The firm's interest in monitoring and/or motivating workers appears to be an important reason why firms use pay supplements such as bonuses and overtime work. Using a representative sample of U.S. private industry jobs, this paper obtains some indirect evidence on what pay supplements serve as incentive instruments. I study how various pay supplements differ in both incidence and generosity when traditional incentive pay--pay based on individual results such as piece rates or sales commissions--is a part of job earnings. If a firm does use incentive pay the marginal benefit of a pay supplement as an incentive instrument should fall. Otherwise, the use of incentive pay should have no necessary relationship to provision of a pay supplement, with provision driven by worker preferences for the benefits provided.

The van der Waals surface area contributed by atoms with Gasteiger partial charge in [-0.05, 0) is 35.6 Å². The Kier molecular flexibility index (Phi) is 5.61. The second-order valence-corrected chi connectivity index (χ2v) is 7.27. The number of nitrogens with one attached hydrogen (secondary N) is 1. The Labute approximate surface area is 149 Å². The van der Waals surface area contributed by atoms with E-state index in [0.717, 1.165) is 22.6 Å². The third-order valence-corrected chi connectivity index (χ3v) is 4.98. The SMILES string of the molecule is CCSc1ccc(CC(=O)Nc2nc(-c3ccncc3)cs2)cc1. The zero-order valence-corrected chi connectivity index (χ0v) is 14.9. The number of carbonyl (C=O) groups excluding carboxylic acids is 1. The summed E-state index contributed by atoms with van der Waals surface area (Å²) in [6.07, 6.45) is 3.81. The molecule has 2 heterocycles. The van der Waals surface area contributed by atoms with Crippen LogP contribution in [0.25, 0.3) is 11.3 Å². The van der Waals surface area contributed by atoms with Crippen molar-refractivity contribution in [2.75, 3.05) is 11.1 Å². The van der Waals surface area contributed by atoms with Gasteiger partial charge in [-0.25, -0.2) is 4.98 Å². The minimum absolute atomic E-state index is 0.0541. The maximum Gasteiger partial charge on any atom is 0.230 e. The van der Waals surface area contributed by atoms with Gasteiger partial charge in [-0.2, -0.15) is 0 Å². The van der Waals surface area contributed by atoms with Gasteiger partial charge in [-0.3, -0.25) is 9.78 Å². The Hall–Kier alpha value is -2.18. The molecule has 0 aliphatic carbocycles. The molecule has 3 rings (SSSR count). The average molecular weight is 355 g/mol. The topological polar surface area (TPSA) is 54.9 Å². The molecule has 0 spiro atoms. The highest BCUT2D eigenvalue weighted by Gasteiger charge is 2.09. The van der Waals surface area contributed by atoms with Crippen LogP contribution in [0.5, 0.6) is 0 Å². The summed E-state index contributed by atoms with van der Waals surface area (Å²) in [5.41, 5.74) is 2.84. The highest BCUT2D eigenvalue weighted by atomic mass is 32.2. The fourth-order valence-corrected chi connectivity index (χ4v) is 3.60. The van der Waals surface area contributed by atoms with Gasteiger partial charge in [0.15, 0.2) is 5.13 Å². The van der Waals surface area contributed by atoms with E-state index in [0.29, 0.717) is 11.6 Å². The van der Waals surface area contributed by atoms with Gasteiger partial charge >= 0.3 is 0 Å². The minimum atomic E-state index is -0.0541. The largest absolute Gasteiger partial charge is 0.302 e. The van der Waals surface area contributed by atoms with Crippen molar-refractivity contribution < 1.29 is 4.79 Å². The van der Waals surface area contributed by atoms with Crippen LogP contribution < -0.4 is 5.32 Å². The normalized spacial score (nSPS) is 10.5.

|Product dimensions:||8.50(w) x 11.00(h) x 0.06(d)|